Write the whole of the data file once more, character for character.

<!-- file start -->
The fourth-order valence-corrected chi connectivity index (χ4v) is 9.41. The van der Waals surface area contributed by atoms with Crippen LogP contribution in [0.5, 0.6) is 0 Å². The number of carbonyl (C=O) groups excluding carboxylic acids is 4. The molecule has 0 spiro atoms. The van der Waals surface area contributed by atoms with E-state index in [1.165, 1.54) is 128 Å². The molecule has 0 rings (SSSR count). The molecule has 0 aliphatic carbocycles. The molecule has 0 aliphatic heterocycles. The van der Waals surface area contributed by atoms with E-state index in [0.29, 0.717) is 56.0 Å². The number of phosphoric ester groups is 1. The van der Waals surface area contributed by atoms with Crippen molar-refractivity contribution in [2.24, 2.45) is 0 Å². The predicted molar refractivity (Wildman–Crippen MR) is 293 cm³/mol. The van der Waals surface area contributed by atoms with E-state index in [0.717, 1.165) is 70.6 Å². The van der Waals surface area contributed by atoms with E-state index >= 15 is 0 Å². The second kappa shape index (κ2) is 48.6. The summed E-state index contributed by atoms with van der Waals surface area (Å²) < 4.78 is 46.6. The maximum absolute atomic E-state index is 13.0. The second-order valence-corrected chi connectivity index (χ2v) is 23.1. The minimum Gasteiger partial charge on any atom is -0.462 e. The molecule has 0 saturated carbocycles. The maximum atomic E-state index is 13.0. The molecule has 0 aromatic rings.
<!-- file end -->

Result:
The fourth-order valence-corrected chi connectivity index (χ4v) is 9.41. The van der Waals surface area contributed by atoms with Crippen LogP contribution in [0.5, 0.6) is 0 Å². The number of carbonyl (C=O) groups excluding carboxylic acids is 4. The molecule has 0 spiro atoms. The van der Waals surface area contributed by atoms with E-state index in [1.165, 1.54) is 128 Å². The molecule has 0 rings (SSSR count). The molecule has 0 aliphatic carbocycles. The molecule has 0 aliphatic heterocycles. The van der Waals surface area contributed by atoms with E-state index in [0.29, 0.717) is 56.0 Å². The number of phosphoric ester groups is 1. The van der Waals surface area contributed by atoms with Crippen molar-refractivity contribution in [2.24, 2.45) is 0 Å². The predicted molar refractivity (Wildman–Crippen MR) is 293 cm³/mol. The van der Waals surface area contributed by atoms with E-state index in [0.717, 1.165) is 70.6 Å². The van der Waals surface area contributed by atoms with E-state index >= 15 is 0 Å². The second kappa shape index (κ2) is 48.6. The summed E-state index contributed by atoms with van der Waals surface area (Å²) < 4.78 is 46.6. The maximum absolute atomic E-state index is 13.0. The second-order valence-corrected chi connectivity index (χ2v) is 23.1. The minimum Gasteiger partial charge on any atom is -0.462 e. The molecule has 0 saturated carbocycles. The maximum atomic E-state index is 13.0. The molecule has 0 aromatic rings.